Wednesday, June 17, 2009


Contaminants are large contributing factor to food-born illness. A contaminant,
as you may have guessed, is any object or particle that does not belong in your food (so basically, if it is not food and it is in your food it is a contaminant). Contaminants can be things we can see, but they can also things too small for our eyes to see. There are three types of contaminants;
biological, chemical and physical.

Biological contaminants are generally pathogens, but also come in the form of mold, spores, fermentation, and worms.

Biological contaminants can be avoided by purchasing food from reputable
vendors, ensuring time and temperature control, and by preventing cross contamination (hygiene!).

Chemical contaminants often occur in two types of situations. The first is that household chemicals are not properly stored. They should be kept in cabinets or tubs, away from food and food preparation areas, to avoid contact with food. Chemicals can also contaminate food by being used in concentrations higher than recommended. Be sure to read the label on all chemical containers. Also, some chemical reactions occur when certain foods come in contact with certain types of metals, for example, tomatoes and copper. Make sure to be aware of the metals in your kitchen and how you are using them.

Physical Contaminants are foreign objects that can be seen in the food (as long as they are large enough to see). Take care when opening cans (paper and metal filings can fall into your food), washing dishes (scrubbing
implements can “shed”), and to wash hands thoroughly and be careful
of your fingernails and any bandages.

More next time on how to prevent your food from being contaminated!

Food Safety - Tips for Food Storage

Food and cook/serving ware should never be stored on the floor.

All kitchen items (food, utensils, etc) should be stored 6” from off the floor. This protects your food/equipment from outside contaminants such as pests and spills (not to mention being stepped on!)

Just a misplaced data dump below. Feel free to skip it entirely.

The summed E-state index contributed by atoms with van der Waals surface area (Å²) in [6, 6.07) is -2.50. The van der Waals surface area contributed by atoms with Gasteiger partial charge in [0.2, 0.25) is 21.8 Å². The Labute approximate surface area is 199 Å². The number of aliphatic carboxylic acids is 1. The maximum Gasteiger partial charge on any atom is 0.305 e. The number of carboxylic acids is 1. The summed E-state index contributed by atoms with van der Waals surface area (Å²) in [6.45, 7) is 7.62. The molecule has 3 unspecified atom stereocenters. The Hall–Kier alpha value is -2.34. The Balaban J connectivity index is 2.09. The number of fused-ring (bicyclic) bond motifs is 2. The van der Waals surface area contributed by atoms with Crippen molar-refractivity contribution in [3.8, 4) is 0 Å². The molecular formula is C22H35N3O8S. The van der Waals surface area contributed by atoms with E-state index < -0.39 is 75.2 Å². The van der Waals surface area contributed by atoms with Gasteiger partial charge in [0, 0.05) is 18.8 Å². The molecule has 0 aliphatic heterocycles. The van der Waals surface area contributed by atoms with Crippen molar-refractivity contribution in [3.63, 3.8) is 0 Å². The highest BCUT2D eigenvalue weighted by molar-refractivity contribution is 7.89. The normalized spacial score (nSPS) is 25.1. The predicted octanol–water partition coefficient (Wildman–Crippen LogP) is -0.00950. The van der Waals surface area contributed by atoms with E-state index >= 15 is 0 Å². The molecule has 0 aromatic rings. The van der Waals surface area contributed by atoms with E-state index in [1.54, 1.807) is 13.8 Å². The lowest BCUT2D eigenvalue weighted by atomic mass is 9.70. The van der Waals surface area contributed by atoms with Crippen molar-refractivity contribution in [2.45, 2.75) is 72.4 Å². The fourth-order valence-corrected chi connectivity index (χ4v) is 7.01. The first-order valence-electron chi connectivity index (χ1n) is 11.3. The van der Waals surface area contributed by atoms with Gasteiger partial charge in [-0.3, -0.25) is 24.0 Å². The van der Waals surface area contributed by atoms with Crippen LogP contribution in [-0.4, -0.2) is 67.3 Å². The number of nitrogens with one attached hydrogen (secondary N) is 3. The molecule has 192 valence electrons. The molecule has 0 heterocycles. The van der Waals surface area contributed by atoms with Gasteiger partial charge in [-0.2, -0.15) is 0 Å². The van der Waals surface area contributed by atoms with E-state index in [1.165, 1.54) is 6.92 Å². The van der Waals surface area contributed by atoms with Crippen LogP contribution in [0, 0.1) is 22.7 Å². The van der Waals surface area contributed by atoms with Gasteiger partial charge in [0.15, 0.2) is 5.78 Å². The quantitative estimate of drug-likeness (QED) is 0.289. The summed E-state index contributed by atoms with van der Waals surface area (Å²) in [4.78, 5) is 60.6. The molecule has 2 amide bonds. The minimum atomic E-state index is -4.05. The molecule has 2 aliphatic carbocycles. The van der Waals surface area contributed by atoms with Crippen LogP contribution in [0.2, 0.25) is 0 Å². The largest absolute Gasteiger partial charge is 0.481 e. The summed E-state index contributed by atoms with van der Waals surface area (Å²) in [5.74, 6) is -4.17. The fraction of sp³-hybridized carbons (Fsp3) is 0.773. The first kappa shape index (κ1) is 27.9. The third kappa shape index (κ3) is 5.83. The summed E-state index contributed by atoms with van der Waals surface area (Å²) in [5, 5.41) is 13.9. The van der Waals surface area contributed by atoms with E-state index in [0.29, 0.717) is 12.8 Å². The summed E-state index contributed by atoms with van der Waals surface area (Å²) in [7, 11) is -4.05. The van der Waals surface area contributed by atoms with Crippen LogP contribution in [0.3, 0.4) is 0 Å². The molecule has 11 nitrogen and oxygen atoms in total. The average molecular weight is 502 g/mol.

Food should only be stored in food-grade containers such as Ziplock bags or Tupperware. Storing food in containers not made for food could allow your food to pick up any harmful chemicals in the container
you are using.

Always make sure you clean and sanitize your containers before you use them!
Storing Food in refrigerators:

-There is a specific order in which food should be stored which is based on the internal cooking temperatures of each particular kind of food - the higher the internal cooking temperature, the lower you place it in the refrigerator. The reasoning for this is that if anything should drip from an upper shelf to a lower shelf, the dripping will be cooked at a temperature higher than the temp it needs to be considered “safe.”

Top Shelf: Ready to eat food
2nd Shelf: Seafood
3rd Shelf: Whole cuts of meat
4th Shelf: Ground Meat
Bottom Shelf: Whole and ground poultry

If you need to, you can store seafood with whole cuts of meat, as their internal cooking temperatures are the same.

Updates! Yay!

Okay - so first I am going to update a few back-logged articles on Food Safety in the SCA - then (in about a week, I hope) I am going to get all the pictures and results of the pig head experiment - then I will be getting some of the research I have been wanting to work on uploaded.

Wish me luck! :)